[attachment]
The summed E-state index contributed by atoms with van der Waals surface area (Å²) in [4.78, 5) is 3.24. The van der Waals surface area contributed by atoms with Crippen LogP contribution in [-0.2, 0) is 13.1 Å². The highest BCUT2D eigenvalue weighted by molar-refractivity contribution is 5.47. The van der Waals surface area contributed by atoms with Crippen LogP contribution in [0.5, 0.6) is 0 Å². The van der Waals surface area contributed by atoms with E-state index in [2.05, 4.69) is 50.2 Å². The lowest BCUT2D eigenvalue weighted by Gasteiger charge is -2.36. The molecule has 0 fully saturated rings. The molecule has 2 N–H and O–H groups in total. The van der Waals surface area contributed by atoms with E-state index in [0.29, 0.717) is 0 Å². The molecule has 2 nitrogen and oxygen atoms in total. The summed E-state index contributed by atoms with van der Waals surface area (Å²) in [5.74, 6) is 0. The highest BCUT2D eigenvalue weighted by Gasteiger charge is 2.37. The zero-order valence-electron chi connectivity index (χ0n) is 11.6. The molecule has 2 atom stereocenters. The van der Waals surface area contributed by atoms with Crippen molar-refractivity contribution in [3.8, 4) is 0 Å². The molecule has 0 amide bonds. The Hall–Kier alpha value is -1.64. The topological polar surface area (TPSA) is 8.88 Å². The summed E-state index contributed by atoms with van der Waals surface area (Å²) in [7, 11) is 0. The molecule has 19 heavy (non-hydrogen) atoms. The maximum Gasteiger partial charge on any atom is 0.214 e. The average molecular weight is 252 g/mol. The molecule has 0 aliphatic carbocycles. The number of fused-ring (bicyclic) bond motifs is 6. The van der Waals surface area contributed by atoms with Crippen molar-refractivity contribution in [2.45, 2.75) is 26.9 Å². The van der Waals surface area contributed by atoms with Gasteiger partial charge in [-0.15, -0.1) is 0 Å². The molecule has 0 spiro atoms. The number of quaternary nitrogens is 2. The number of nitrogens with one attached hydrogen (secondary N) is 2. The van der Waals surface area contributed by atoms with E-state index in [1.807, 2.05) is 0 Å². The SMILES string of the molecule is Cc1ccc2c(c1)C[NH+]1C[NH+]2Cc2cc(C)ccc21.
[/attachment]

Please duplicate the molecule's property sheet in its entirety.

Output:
The summed E-state index contributed by atoms with van der Waals surface area (Å²) in [4.78, 5) is 3.24. The van der Waals surface area contributed by atoms with Crippen LogP contribution in [-0.2, 0) is 13.1 Å². The highest BCUT2D eigenvalue weighted by molar-refractivity contribution is 5.47. The van der Waals surface area contributed by atoms with Crippen LogP contribution in [0.5, 0.6) is 0 Å². The van der Waals surface area contributed by atoms with E-state index in [2.05, 4.69) is 50.2 Å². The lowest BCUT2D eigenvalue weighted by Gasteiger charge is -2.36. The molecule has 0 fully saturated rings. The molecule has 2 N–H and O–H groups in total. The van der Waals surface area contributed by atoms with E-state index in [0.29, 0.717) is 0 Å². The molecule has 2 nitrogen and oxygen atoms in total. The summed E-state index contributed by atoms with van der Waals surface area (Å²) in [5.74, 6) is 0. The highest BCUT2D eigenvalue weighted by Gasteiger charge is 2.37. The zero-order valence-electron chi connectivity index (χ0n) is 11.6. The molecule has 2 atom stereocenters. The van der Waals surface area contributed by atoms with Crippen molar-refractivity contribution in [3.8, 4) is 0 Å². The molecule has 0 amide bonds. The Hall–Kier alpha value is -1.64. The topological polar surface area (TPSA) is 8.88 Å². The summed E-state index contributed by atoms with van der Waals surface area (Å²) in [7, 11) is 0. The molecule has 19 heavy (non-hydrogen) atoms. The maximum Gasteiger partial charge on any atom is 0.214 e. The average molecular weight is 252 g/mol. The molecule has 0 aliphatic carbocycles. The number of fused-ring (bicyclic) bond motifs is 6. The van der Waals surface area contributed by atoms with Crippen molar-refractivity contribution in [2.45, 2.75) is 26.9 Å². The van der Waals surface area contributed by atoms with Gasteiger partial charge in [-0.15, -0.1) is 0 Å². The molecule has 0 spiro atoms. The number of quaternary nitrogens is 2. The number of nitrogens with one attached hydrogen (secondary N) is 2. The van der Waals surface area contributed by atoms with E-state index in [1.807, 2.05) is 0 Å². The SMILES string of the molecule is Cc1ccc2c(c1)C[NH+]1C[NH+]2Cc2cc(C)ccc21.